Monday, August 28, 2017

Let Me Introduce You to My Dear Ones, Now Departed

Some talk to the living and get wisdom. I talk with the dead and imagine the wisdom they would have imparted to me. I bring questions to them and also present them with problems and challenges I face in my life. And I gain wisdom from what I imagine to be their different perspectives.

My first imagined conversation with my parents and grandparents, Zichronam Livracha, of Blessed Memory, took place in October 1999. The subject was God and Prayer and since then we have other conversations on a wide range of topics. After my Aunt Claire LeBrint Metzger and Uncle Rolland Metzger died, I expanded the conversation to include them along with my Aunt Perle LeBrint. 

Let me introduce you to my loved ones, now dead, who participate in conversations with me, along with a few snippets of wisdom from other conversations I've had with them.

My mother, Rose LeBrint Fuchs, who died in January 1991 and my father Leonard (Len) Fuchs who died in March 1997.  

Wisdom from Rose: "On the street of by the by, one comes to the house of never."
Wisdom from Len: "This too shall pass."
Leonard and Rose, date unknown

My grandfather, Henry Fuchs, my father Len’s father. Henry was a wise and gentle man, who had strong faith in God. Henry was married to Anne Fuchs (my father’s mother) for over 50 years. When Anne died, he made a second marriage to Bea Winston.  

My grandmother Anne Fuchs, my father Len’s mother. Anne had a heart condition that severely limited her ability to function. Preparing a Sabbath meal for our family tired her out. My two sisters and Ihad to be very quiet and good when we were around Grandma Fuchs. When I was 10, Anne had a stroke that paralyzed her right side. She walked with a brace and she could not speak except in jumbled up words. Because of her health problems and to my great regret, I hardly knew her. 

Anne and Henry had only one child, my father Leonard.

Wisdom from Grandpa Henry "You are in the thick of it and that is a good thing, but it is hard. Pray to God and write to God and talk to us. We are your inner resources. We are inside you." 
Wisdom from from Grandma Anne: "I am an observer from all these years of not being able to talk. Sometimes it is good to observe and to take time to listen and to breathe."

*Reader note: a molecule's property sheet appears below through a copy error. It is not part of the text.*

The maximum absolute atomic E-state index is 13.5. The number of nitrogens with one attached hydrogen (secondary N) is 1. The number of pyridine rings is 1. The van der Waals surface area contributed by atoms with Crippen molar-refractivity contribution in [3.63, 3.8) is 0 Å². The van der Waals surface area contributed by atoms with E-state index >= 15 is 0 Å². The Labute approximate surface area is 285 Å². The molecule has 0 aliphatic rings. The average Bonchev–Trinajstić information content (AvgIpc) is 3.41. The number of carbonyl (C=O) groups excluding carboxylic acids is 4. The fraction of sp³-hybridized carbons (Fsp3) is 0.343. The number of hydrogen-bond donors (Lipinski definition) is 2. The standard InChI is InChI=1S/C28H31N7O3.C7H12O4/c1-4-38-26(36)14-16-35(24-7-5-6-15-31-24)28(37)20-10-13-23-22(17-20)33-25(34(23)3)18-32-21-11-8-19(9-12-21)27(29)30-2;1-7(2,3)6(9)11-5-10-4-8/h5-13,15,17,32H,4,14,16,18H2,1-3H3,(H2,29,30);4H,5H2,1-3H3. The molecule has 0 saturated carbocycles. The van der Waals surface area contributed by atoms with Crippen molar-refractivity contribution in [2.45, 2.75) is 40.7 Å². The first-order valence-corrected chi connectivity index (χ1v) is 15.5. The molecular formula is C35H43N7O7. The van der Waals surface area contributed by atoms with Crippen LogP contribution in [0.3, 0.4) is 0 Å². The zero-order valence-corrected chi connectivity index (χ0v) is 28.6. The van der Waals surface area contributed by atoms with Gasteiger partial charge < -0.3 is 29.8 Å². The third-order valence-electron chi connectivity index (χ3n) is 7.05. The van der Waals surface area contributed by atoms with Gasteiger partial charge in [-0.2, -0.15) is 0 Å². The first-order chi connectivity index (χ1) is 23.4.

Anne and Henry 1955 with their granddaughters Betsy, Judy, and Sue

My step-grandmother Bea Winston Fuchs. To Bea, my sisters and me were accepted as if we were her own granddaughters. Bea and Henry were married almost 20 years. They both died in 1979, Henry in March when he was 99 years old and Bea at age 80 two months later in May.

Wisdom from Grandma Bea: "Embrace and love your family and your step-family equally. Much joy came to me and your Grandpa Henry from joining our families together." 

Grandpa and Bea 1965 (as we called them)

My grandmother Anna LeBrint, my mother Rose’s mother. Anna and my grandfather Abe had five children within eight years. She felt that having so many children was a burden. In addition to being a mother, she was a business woman, buying and selling two flats and three flats in Chicago’s Albany Park neighborhood.

My grandfather Abraham (Abe) LeBrint, my mother Rose’s father. To quote my mother, Abe “had a love affair with America” and had a successful printing business in partnership with an American born friend.

My aunt Perle LeBrint was the youngest of Anna and Abe’s five children. She lived with and was financially dependent on her parents her entire life. Perle was diagnosed with type 1 diabetes at age 27 in 1945. Anna watched out for Perle after the diagnosis, ensuring that her daily insulin was administered safely and correctly. Perle died in 1965, four months after Anna died.

Wisdom as told by Grandma LeBrint to her daughter Claire: "I want my children to do well, take vacations, have careers, and marry well."
Wisdom from Grandpa LeBrint: "Dare to take advantage of all the opportunities our great country offers and to step out of your comfort zone. In my life, I didn't have the nerve to follow this advice as fully as I might have, but you can do it."
Wisdom from Perle: " Mine was a comfortable safe life with no complications so it seemed. But safety and comfort are overrated. Get out there and keep taking chances. I wish I had."  

Anna LeBrint 1961, Abe LeBrint, date unknown
Perle LeBrint, date unknown

My aunt Claire LeBrint Metzger, the fourth child of Anna and Abe. Claire was a single working woman in Chicago until age 53 when she married Rolland Metzger and moved to Dixon, Illinois,.

Uncle Rolland Metzger came into my life after he married Claire in 1967.

Claire and Rolland had one house in Dixon and a second house in Chicago. I was very close to them and would sometimes drive to Dixon to visit, but frequently they came to Chicago to go to the theater, their favorite restaurant Ann Sather’s and also to join us for holiday meals at my house. Claire and Rolland survived my mother and father. Claire died in 2002; Rolland in 2005. They were like parents-contemporaries- friends to me. They had a young attitude and enjoyed keeping company with me and my husband (when I was married) and my friends.

Wisdom from Claire: "My philosophy was 'Life is full of ups and downs,' but I didn't always remember this philosophy when I was in a down period. I hope you will do better at remembering."
Wisdom from Rolland: "Put your money in Roth IRAs." and by his example: Diversify your career skills and find new ones after retirement. (He became a computer expert and tax consultant after retirement.)
 Claire and Rolland 1979

Tuesday, August 1, 2017

1966 San Francisco Working Girl Among the Hippies

Perhaps the Mamas and Papas song California Dreamin’ gave me the idea to leave Chicago and head to San Francisco, after I graduated college in March 1966. Or it might have been the taste of freedom that I got during my 1965 solo trip to an international course in Denmark, Norway, and Sweden.

I did no research and no pre-planning. I had some money to cover expenses for a few months, but I had no job lined up and knew no one who lived in San Francisco. I didn’t know about the hippies and flower children who were flocking to San Francisco. This wasn’t surprising. During my college years 1962 to 1966, I paid no attention to the “outside world.” In fact, I wasn’t even aware of -- and I don’t remember to this day – where I was and how I felt when JFK was assassinated (on November 22, 1963).